The Case Against STEM

Listen to an education reformer for more than five minutes and you’re likely to hear about STEM, science, technology, engineering, and math. Students, we are told, must study more of these topics, otherwise they will be unable to compete in the world and our economy is doomed. Or something like that.

However, a columnist for the Washington Post says that our obsession with STEM education is not only based on a “fundamental misreading of the facts”, it “puts America on a dangerously narrow path for the future”.

Innovation is not simply a technical matter but rather one of understanding how people and societies work, what they need and want. America will not dominate the 21st century by making cheaper computer chips but instead by constantly reimagining how computers and other new technologies interact with human beings.

The current overemphasis on STEM is largely related to standardized tests, the core of most ed reform efforts. US students generally score behind many other countries on one particular international testing program, “trailing nations such as the Czech Republic, Poland, Slovenia and Estonia”. STEM advocates declare that our students must be immersed in math and science in order to return the country to the top of the world heap, where we belong.

Except that the US has never been at the top of that particular world heap.

In truth, though, the United States has never done well on international tests, and they are not good predictors of our national success. Since 1964, when the first such exam was administered to 13-year-olds in 12 countries, America has lagged behind its peers, rarely rising above the middle of the pack and doing particularly poorly in science and math. And yet over these past five decades, that same laggard country has dominated the world of science, technology, research and innovation.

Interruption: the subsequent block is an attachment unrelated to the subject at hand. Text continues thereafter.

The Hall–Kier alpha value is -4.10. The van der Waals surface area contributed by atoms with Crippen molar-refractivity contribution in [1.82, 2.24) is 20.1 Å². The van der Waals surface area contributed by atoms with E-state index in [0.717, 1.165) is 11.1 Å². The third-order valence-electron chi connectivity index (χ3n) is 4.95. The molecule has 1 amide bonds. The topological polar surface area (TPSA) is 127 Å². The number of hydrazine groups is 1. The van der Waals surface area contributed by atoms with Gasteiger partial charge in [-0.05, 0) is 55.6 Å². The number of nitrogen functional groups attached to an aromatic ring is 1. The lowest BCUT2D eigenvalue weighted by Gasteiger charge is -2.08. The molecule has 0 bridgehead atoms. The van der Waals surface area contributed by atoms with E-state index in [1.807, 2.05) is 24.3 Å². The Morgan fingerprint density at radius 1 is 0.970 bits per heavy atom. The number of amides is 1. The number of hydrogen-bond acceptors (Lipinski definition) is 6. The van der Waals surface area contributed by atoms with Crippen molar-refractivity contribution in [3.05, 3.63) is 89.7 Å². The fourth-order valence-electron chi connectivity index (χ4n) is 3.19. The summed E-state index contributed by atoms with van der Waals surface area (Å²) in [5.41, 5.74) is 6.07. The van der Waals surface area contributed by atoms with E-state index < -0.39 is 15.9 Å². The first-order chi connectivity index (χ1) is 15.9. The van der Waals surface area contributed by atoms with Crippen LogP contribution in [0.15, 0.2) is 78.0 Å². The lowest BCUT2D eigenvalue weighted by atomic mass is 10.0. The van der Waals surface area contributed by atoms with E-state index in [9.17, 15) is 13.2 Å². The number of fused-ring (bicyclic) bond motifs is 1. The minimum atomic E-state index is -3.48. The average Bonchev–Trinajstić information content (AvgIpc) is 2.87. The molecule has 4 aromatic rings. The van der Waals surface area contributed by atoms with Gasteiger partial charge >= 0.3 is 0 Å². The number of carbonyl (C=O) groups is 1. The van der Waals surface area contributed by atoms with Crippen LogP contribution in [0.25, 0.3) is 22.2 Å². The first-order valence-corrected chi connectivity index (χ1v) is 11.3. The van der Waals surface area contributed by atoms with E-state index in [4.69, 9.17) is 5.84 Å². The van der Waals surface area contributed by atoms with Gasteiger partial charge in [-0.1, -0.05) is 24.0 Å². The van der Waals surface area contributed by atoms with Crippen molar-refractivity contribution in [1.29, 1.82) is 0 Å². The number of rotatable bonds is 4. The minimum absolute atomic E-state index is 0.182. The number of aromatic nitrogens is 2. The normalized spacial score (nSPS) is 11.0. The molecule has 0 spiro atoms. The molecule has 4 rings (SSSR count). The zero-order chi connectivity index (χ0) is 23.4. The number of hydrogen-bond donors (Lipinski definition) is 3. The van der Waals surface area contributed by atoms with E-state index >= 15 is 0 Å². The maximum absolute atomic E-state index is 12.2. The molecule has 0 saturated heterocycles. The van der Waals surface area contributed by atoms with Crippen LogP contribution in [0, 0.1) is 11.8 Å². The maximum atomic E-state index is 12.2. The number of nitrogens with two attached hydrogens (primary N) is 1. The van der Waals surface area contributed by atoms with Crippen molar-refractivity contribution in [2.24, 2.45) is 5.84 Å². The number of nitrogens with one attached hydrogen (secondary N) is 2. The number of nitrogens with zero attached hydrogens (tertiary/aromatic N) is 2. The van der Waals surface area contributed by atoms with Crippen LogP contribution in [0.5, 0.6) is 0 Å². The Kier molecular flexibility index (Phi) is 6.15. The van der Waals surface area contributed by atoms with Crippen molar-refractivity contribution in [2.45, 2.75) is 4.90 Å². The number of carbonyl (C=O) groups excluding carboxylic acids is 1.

Then there’s the matter that even the companies and organizations considered most innovative want their employees to come with “skills far beyond the offerings of a narrow STEM curriculum”.

Finally, the writer makes the case that a broad-based, liberal education – one that includes science and math in balance – would be better for both students and the country.

This doesn’t in any way detract from the need for training in technology, but it does suggest that as we work with computers, the most valuable skills will be the ones that are uniquely human, that computers cannot quite figure out – yet. And for those jobs, and that life, you could not do better than to follow your passion, engage with a breadth of material in both science and the humanities, and perhaps above all, study the human condition.

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